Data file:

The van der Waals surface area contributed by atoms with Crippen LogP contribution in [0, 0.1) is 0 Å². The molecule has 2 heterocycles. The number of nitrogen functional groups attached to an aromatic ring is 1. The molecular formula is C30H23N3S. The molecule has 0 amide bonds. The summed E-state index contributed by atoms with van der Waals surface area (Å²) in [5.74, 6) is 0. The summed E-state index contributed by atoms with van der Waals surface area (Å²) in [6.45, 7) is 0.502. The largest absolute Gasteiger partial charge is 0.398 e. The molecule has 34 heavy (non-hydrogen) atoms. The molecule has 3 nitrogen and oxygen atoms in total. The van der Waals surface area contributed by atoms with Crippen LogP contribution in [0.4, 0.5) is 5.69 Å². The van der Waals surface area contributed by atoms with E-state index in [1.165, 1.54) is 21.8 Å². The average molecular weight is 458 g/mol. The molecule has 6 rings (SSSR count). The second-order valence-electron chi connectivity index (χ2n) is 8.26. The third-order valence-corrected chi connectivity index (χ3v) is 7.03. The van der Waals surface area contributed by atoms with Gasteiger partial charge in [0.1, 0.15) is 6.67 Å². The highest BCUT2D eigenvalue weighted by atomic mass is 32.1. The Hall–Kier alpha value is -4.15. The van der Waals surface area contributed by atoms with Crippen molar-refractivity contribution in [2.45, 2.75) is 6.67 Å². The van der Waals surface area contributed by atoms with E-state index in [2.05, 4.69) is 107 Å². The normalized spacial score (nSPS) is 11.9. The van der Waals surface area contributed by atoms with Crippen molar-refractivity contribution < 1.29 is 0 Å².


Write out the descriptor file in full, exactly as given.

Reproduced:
The van der Waals surface area contributed by atoms with Crippen LogP contribution in [0, 0.1) is 0 Å². The molecule has 2 heterocycles. The number of nitrogen functional groups attached to an aromatic ring is 1. The molecular formula is C30H23N3S. The molecule has 0 amide bonds. The summed E-state index contributed by atoms with van der Waals surface area (Å²) in [5.74, 6) is 0. The summed E-state index contributed by atoms with van der Waals surface area (Å²) in [6.45, 7) is 0.502. The largest absolute Gasteiger partial charge is 0.398 e. The molecule has 34 heavy (non-hydrogen) atoms. The molecule has 3 nitrogen and oxygen atoms in total. The van der Waals surface area contributed by atoms with Crippen LogP contribution in [0.4, 0.5) is 5.69 Å². The van der Waals surface area contributed by atoms with E-state index in [1.165, 1.54) is 21.8 Å². The average molecular weight is 458 g/mol. The molecule has 6 rings (SSSR count). The second-order valence-electron chi connectivity index (χ2n) is 8.26. The third-order valence-corrected chi connectivity index (χ3v) is 7.03. The van der Waals surface area contributed by atoms with Gasteiger partial charge in [0.1, 0.15) is 6.67 Å². The highest BCUT2D eigenvalue weighted by atomic mass is 32.1. The Hall–Kier alpha value is -4.15. The van der Waals surface area contributed by atoms with Crippen molar-refractivity contribution in [2.45, 2.75) is 6.67 Å². The van der Waals surface area contributed by atoms with E-state index in [2.05, 4.69) is 107 Å². The normalized spacial score (nSPS) is 11.9. The van der Waals surface area contributed by atoms with Crippen molar-refractivity contribution < 1.29 is 0 Å².